Remember ME - You Me and Dementia

January 12, 2012

USA: At MIT, there are students dedicated to learning all about the realities of aging

HAMBURG, New York / The Sun News / January 11, 2012

Reflecting on the challenge of aging
By Christina Abt

Recently, I celebrated a milestone birthday that led me to reflect on the challenges of aging. 

In review I considered the aches, the pains, the bifocals, the hearing aids and yes, the Depends, which will undoubtedly become exciting life essentials in my not too distant future.

Interestingly, I am not the only one reviewing the experience of growing old. There are students at Massachusetts Institute of Technology AgeLab who are dedicated to learning all about the realities of aging, in partnership with a very special elder named, AGNES.

Age Now Gain Empathy System is a specially constructed body suit designed to emulate a 75-year old person in the throes of arthritis and diabetes, two of the most common and problematic elements of aging. 

AGNES incorporates shoes that compromise the wearer’s sense of balance and shortens their gait. She has special knee and elbow braces that limit joint mobility, along with earplugs that tune out soft or high-pitched sounds. As a special fashion treat, AGNES offers a helmet that compresses the spine and gloves that reduce the strength and mobility in the wearers’ hands. And finally, there are AGNES’ high fashion yellow goggles that realistically blur the vision.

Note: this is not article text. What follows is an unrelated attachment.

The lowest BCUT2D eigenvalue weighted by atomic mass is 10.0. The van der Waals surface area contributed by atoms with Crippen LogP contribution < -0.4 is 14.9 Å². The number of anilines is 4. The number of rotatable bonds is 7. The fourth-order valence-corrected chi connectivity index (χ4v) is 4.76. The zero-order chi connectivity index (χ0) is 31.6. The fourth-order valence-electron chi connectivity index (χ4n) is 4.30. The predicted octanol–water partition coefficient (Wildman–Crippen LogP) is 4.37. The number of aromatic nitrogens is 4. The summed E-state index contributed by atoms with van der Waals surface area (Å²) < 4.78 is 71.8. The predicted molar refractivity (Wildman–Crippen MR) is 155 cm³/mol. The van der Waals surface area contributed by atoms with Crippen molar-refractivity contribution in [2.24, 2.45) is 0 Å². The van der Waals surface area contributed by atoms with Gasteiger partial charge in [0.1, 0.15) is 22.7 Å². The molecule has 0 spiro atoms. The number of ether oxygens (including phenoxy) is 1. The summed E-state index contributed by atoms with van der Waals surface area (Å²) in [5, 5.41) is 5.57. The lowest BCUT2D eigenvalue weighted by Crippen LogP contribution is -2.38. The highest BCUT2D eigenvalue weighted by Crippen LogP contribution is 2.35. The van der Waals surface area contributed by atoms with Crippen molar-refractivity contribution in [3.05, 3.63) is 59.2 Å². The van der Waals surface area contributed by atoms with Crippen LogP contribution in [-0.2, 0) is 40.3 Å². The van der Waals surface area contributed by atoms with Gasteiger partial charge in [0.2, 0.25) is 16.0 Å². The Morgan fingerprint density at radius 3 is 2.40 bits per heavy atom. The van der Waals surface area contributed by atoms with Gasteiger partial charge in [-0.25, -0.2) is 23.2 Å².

According to MIT AgeLab officials, AGNES was created primarily for young people, so that they could experience the realities of neglecting one’s body and the end result of such neglect as they age. 

It is also intended as a social experiment to help companies and governments better understand ways to redesign and produce helpful solutions for senior citizens in their everyday lives. 

Yet it’s the statistical backdrop to AGNES that really caught my attention and started me thinking. 

According to associated AGNES reports, we humans grow and develop until age 30, at which point our bodies immediately start going to hell in a hand basket. 

The good news is that we have about four or five times more capacity for living at age 30 than we need, and we only lose about 1 percent of our functionality a year. 

So by the time we turn 80, we’ve lost half of our capabilities, but we still retain twice the capacity that we actually need to function.

Eureka! So basically aging is really a well thought-out plan that allows us to remain functional while gracefully accepting our slowly diminishing bodies since, in reality, we can’t really see our cavernous crow’s feet and receding hairlines or fully hear the snarky remarks from those forced to follow behind our senior shuffle. 

Additionally, with young people now becoming fully aware of the senior lifestyle that awaits them, there’s bound to be a whole new world of empathy and respect for we aging baby boomers.

When you add in all the senior discounts that my daughter keeps telling me about.... I’m starting to think that perhaps this aging thing isn’t so bad. 

Copyright 2010 The Metro Group
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